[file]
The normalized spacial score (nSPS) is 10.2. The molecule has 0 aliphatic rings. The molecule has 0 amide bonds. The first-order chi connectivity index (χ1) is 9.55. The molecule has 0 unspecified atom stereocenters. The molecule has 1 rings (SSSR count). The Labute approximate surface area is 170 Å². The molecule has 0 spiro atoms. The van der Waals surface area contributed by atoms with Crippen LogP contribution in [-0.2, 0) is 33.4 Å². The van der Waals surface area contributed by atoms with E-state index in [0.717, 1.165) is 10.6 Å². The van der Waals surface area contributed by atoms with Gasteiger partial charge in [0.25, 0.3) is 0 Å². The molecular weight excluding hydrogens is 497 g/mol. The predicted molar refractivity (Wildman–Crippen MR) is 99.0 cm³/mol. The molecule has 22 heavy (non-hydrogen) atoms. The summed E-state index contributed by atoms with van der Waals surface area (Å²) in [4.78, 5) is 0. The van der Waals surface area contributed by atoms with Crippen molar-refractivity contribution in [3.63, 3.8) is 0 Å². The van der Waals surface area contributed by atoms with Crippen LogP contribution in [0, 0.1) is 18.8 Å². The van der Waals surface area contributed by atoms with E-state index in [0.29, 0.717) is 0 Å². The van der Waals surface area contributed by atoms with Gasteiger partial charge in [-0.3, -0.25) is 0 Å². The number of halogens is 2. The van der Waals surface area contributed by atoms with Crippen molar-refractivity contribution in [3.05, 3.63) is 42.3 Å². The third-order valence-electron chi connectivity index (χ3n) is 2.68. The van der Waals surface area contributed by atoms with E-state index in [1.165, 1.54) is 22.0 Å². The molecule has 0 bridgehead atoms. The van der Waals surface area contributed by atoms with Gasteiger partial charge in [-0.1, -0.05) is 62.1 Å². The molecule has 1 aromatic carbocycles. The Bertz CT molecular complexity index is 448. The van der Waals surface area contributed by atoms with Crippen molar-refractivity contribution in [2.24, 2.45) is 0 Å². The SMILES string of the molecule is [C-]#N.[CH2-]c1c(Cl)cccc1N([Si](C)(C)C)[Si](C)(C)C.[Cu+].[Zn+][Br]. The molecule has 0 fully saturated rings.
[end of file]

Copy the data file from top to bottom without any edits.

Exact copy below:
The normalized spacial score (nSPS) is 10.2. The molecule has 0 aliphatic rings. The molecule has 0 amide bonds. The first-order chi connectivity index (χ1) is 9.55. The molecule has 0 unspecified atom stereocenters. The molecule has 1 rings (SSSR count). The Labute approximate surface area is 170 Å². The molecule has 0 spiro atoms. The van der Waals surface area contributed by atoms with Crippen LogP contribution in [-0.2, 0) is 33.4 Å². The van der Waals surface area contributed by atoms with E-state index in [0.717, 1.165) is 10.6 Å². The van der Waals surface area contributed by atoms with Gasteiger partial charge in [0.25, 0.3) is 0 Å². The molecular weight excluding hydrogens is 497 g/mol. The predicted molar refractivity (Wildman–Crippen MR) is 99.0 cm³/mol. The molecule has 22 heavy (non-hydrogen) atoms. The summed E-state index contributed by atoms with van der Waals surface area (Å²) in [4.78, 5) is 0. The van der Waals surface area contributed by atoms with Crippen molar-refractivity contribution in [3.63, 3.8) is 0 Å². The van der Waals surface area contributed by atoms with Crippen LogP contribution in [0, 0.1) is 18.8 Å². The van der Waals surface area contributed by atoms with E-state index in [0.29, 0.717) is 0 Å². The van der Waals surface area contributed by atoms with Gasteiger partial charge in [-0.3, -0.25) is 0 Å². The number of halogens is 2. The van der Waals surface area contributed by atoms with Crippen molar-refractivity contribution in [3.05, 3.63) is 42.3 Å². The third-order valence-electron chi connectivity index (χ3n) is 2.68. The van der Waals surface area contributed by atoms with E-state index in [1.165, 1.54) is 22.0 Å². The molecule has 0 bridgehead atoms. The van der Waals surface area contributed by atoms with Gasteiger partial charge in [-0.1, -0.05) is 62.1 Å². The molecule has 1 aromatic carbocycles. The Bertz CT molecular complexity index is 448. The van der Waals surface area contributed by atoms with Crippen molar-refractivity contribution in [2.24, 2.45) is 0 Å². The SMILES string of the molecule is [C-]#N.[CH2-]c1c(Cl)cccc1N([Si](C)(C)C)[Si](C)(C)C.[Cu+].[Zn+][Br]. The molecule has 0 fully saturated rings.